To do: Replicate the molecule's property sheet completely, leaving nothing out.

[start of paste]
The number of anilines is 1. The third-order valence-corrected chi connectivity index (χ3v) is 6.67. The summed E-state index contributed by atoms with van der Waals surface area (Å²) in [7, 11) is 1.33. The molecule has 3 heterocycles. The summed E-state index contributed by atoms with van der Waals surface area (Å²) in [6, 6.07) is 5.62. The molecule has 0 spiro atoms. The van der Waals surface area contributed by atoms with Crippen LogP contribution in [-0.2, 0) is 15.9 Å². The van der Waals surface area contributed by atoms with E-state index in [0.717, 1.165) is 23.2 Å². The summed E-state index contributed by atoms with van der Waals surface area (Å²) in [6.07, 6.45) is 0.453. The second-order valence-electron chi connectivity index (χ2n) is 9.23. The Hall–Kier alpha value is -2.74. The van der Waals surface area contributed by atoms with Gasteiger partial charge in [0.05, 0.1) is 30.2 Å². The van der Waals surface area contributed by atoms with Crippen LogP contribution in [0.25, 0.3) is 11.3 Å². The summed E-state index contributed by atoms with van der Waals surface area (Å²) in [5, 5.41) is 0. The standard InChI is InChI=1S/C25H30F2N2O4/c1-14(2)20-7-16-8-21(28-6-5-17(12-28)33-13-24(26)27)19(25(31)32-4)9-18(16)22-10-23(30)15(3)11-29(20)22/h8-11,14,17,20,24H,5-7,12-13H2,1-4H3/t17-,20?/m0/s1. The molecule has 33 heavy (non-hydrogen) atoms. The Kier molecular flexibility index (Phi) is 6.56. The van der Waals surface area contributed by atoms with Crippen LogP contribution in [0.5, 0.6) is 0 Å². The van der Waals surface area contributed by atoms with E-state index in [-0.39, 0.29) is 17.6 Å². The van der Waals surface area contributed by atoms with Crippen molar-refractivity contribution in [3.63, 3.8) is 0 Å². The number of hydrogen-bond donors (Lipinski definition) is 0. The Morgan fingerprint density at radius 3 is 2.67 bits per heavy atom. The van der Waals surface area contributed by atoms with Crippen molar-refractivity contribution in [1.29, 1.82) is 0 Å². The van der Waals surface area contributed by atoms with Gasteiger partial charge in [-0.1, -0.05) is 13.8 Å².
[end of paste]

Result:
The number of anilines is 1. The third-order valence-corrected chi connectivity index (χ3v) is 6.67. The summed E-state index contributed by atoms with van der Waals surface area (Å²) in [7, 11) is 1.33. The molecule has 3 heterocycles. The summed E-state index contributed by atoms with van der Waals surface area (Å²) in [6, 6.07) is 5.62. The molecule has 0 spiro atoms. The van der Waals surface area contributed by atoms with Crippen LogP contribution in [-0.2, 0) is 15.9 Å². The van der Waals surface area contributed by atoms with E-state index in [0.717, 1.165) is 23.2 Å². The summed E-state index contributed by atoms with van der Waals surface area (Å²) in [6.07, 6.45) is 0.453. The second-order valence-electron chi connectivity index (χ2n) is 9.23. The Hall–Kier alpha value is -2.74. The van der Waals surface area contributed by atoms with Gasteiger partial charge in [0.05, 0.1) is 30.2 Å². The van der Waals surface area contributed by atoms with Crippen LogP contribution in [0.25, 0.3) is 11.3 Å². The summed E-state index contributed by atoms with van der Waals surface area (Å²) in [5, 5.41) is 0. The standard InChI is InChI=1S/C25H30F2N2O4/c1-14(2)20-7-16-8-21(28-6-5-17(12-28)33-13-24(26)27)19(25(31)32-4)9-18(16)22-10-23(30)15(3)11-29(20)22/h8-11,14,17,20,24H,5-7,12-13H2,1-4H3/t17-,20?/m0/s1. The molecule has 33 heavy (non-hydrogen) atoms. The Kier molecular flexibility index (Phi) is 6.56. The van der Waals surface area contributed by atoms with Crippen LogP contribution in [0.5, 0.6) is 0 Å². The van der Waals surface area contributed by atoms with E-state index in [-0.39, 0.29) is 17.6 Å². The van der Waals surface area contributed by atoms with Crippen molar-refractivity contribution in [3.63, 3.8) is 0 Å². The number of hydrogen-bond donors (Lipinski definition) is 0. The Morgan fingerprint density at radius 3 is 2.67 bits per heavy atom. The van der Waals surface area contributed by atoms with Crippen molar-refractivity contribution in [1.29, 1.82) is 0 Å². The van der Waals surface area contributed by atoms with Gasteiger partial charge in [-0.1, -0.05) is 13.8 Å².